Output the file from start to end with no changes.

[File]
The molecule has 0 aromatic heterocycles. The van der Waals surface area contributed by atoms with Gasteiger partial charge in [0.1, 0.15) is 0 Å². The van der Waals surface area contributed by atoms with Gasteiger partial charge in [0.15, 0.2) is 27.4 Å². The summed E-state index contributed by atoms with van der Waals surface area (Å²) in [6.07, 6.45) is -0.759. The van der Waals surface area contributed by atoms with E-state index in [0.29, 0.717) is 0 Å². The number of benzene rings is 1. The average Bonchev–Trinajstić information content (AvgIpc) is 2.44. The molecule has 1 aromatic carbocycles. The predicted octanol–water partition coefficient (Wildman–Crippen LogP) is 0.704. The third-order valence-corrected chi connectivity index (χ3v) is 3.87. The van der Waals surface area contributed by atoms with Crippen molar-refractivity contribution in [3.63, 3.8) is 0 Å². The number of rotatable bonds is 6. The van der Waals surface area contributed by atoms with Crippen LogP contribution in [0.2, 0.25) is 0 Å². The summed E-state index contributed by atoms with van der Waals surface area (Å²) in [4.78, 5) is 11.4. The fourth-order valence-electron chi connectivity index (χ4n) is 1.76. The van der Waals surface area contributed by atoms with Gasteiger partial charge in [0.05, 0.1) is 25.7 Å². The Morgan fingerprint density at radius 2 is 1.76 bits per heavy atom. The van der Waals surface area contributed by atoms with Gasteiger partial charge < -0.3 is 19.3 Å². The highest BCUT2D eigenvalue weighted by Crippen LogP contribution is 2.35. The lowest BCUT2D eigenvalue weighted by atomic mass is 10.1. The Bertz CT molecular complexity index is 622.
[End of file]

The molecule has 0 aromatic heterocycles. The van der Waals surface area contributed by atoms with Gasteiger partial charge in [0.1, 0.15) is 0 Å². The van der Waals surface area contributed by atoms with Gasteiger partial charge in [0.15, 0.2) is 27.4 Å². The summed E-state index contributed by atoms with van der Waals surface area (Å²) in [6.07, 6.45) is -0.759. The van der Waals surface area contributed by atoms with E-state index in [0.29, 0.717) is 0 Å². The number of benzene rings is 1. The average Bonchev–Trinajstić information content (AvgIpc) is 2.44. The molecule has 1 aromatic carbocycles. The predicted octanol–water partition coefficient (Wildman–Crippen LogP) is 0.704. The third-order valence-corrected chi connectivity index (χ3v) is 3.87. The van der Waals surface area contributed by atoms with Crippen molar-refractivity contribution in [3.63, 3.8) is 0 Å². The number of rotatable bonds is 6. The van der Waals surface area contributed by atoms with Crippen LogP contribution in [0.2, 0.25) is 0 Å². The summed E-state index contributed by atoms with van der Waals surface area (Å²) in [4.78, 5) is 11.4. The fourth-order valence-electron chi connectivity index (χ4n) is 1.76. The van der Waals surface area contributed by atoms with Gasteiger partial charge in [0.05, 0.1) is 25.7 Å². The Morgan fingerprint density at radius 2 is 1.76 bits per heavy atom. The van der Waals surface area contributed by atoms with Gasteiger partial charge < -0.3 is 19.3 Å². The highest BCUT2D eigenvalue weighted by Crippen LogP contribution is 2.35. The lowest BCUT2D eigenvalue weighted by atomic mass is 10.1. The Bertz CT molecular complexity index is 622.